CSIRO Publishing blank image blank image blank image blank imageBooksblank image blank image blank image blank imageJournalsblank image blank image blank image blank imageAbout Usblank image blank image blank image blank imageShopping Cartblank image blank image blank image You are here: Journals > International Journal of Wildland Fire   
International Journal of Wildland Fire
http://www.iawfonline.org/
  Published on behalf of the International Association of Wildland Fire
 
blank image Search
 
blank image blank image
blank image
 
  Advanced Search
   

Journal Home
About the Journal
Editorial Structure
Contacts
Content
Online Early
Current Issue
Just Accepted
All Issues
Special Issues
Research Fronts
Sample Issue
20-Year Author Index
For Authors
General Information
Scope
Submit Article
Author Instructions
Open Access
For Referees
Referee Guidelines
Review an Article
For Subscribers
Subscription Prices
Customer Service
Print Publication Dates

blue arrow e-Alerts
blank image
Subscribe to our Email Alert or RSS feeds for the latest journal papers.

red arrow Connect with CP
blank image
facebook twitter LinkedIn

red arrow Connect with IAWF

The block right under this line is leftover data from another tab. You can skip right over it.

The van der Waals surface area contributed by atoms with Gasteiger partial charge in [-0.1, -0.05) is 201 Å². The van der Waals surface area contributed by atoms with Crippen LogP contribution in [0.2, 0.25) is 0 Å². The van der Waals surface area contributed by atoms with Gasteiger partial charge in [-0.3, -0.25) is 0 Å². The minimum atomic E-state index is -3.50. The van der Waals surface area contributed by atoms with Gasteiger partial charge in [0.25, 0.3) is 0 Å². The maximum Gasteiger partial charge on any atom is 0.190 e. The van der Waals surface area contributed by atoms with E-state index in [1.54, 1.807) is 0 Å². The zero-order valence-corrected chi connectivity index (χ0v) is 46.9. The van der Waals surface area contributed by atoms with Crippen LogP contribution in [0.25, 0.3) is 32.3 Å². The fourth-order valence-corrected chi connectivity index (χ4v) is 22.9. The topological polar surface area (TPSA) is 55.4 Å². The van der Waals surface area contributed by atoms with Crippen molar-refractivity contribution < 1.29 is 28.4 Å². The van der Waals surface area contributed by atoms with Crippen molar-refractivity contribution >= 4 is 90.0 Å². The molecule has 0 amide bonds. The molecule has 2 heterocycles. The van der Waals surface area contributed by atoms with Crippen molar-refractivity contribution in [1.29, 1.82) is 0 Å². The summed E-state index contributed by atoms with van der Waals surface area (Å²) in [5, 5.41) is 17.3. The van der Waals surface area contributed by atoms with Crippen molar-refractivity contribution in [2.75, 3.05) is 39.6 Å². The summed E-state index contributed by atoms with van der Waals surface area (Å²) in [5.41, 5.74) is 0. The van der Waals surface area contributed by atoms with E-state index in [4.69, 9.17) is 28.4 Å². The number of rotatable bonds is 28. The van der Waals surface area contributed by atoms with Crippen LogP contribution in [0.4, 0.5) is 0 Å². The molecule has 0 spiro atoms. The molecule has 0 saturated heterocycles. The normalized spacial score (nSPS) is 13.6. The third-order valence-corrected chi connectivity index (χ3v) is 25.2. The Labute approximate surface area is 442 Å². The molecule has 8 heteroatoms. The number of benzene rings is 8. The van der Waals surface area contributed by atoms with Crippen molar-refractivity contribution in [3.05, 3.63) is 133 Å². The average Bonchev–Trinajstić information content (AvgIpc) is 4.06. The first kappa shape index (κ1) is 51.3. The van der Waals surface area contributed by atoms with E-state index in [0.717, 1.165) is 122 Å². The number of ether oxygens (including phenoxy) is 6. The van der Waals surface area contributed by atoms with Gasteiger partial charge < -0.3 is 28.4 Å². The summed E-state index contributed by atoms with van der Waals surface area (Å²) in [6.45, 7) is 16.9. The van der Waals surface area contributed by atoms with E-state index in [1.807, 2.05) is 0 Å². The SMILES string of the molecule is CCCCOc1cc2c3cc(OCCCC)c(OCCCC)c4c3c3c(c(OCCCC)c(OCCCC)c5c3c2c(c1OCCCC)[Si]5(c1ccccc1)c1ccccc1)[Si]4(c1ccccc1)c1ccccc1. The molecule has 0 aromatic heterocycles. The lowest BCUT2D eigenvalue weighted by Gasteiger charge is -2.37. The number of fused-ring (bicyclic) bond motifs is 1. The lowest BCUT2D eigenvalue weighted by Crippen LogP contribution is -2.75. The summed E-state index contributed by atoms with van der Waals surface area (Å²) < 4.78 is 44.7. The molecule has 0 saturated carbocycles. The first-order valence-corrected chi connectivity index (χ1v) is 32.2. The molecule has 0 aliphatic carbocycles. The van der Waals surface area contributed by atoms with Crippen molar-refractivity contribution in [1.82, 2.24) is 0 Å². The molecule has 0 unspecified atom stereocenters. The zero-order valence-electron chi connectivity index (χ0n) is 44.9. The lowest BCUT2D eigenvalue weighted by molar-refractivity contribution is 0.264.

blank image
facebook twitter LinkedIn

 

Article << Previous     |     Next >>   Contents Vol 11(1)

Effect of thinning and prescribed burning on crown fire severity in ponderosa pine forests

Jolie Pollet and Philip N. Omi

International Journal of Wildland Fire 11(1) 1 - 10
Published: 13 March 2002

Abstract

Fire exclusion policies have affected stand structure and wildfire hazard in north American ponderosa pine forests. Wildfires are becoming more severe in stands where trees are densely stocked with shade-tolerant understory trees. Although forest managers have been employing fuel treatment techniques to reduce wildfire hazard for decades, little scientific evidence documents the success of treatments in reducing fire severity. Our research quantitatively examined fire effects in treated and untreated stands in western United States national forests. Four ponderosa pine sites in Montana, Washington, California and Arizona were selected for study. Fuel treatments studied include: prescribed fire only, whole-tree thinning, and thinning followed by prescribed fire. On-the-ground fire effects were measured in adjacent treated and untreated forests. We developed post facto fire severity and stand structure measurement techniques to complete field data collection. We found that crown fire severity was mitigated in stands that had some type of fuel treatment compared to stands without any treatment. At all four of the sites, the fire severity and crown scorch were significantly lower at the treated sites. Results from this research indicate that fuel treatments, which remove small diameter trees, may be beneficial for reducing crown fire hazard in ponderosa pine sites.

Keywords: Pinus ponderosa; Montana; Washington; California; Arizona; fuel treatment; crown fire.



Full text doi:10.1071/WF01045

© IAWF 2002

blank image
Subscriber Login
Username:
Password:  

 
PDF (431 KB) $25
 Export Citation
 Print
  
    
Legal & Privacy | Contact Us | Help

CSIRO

© CSIRO 1996-2015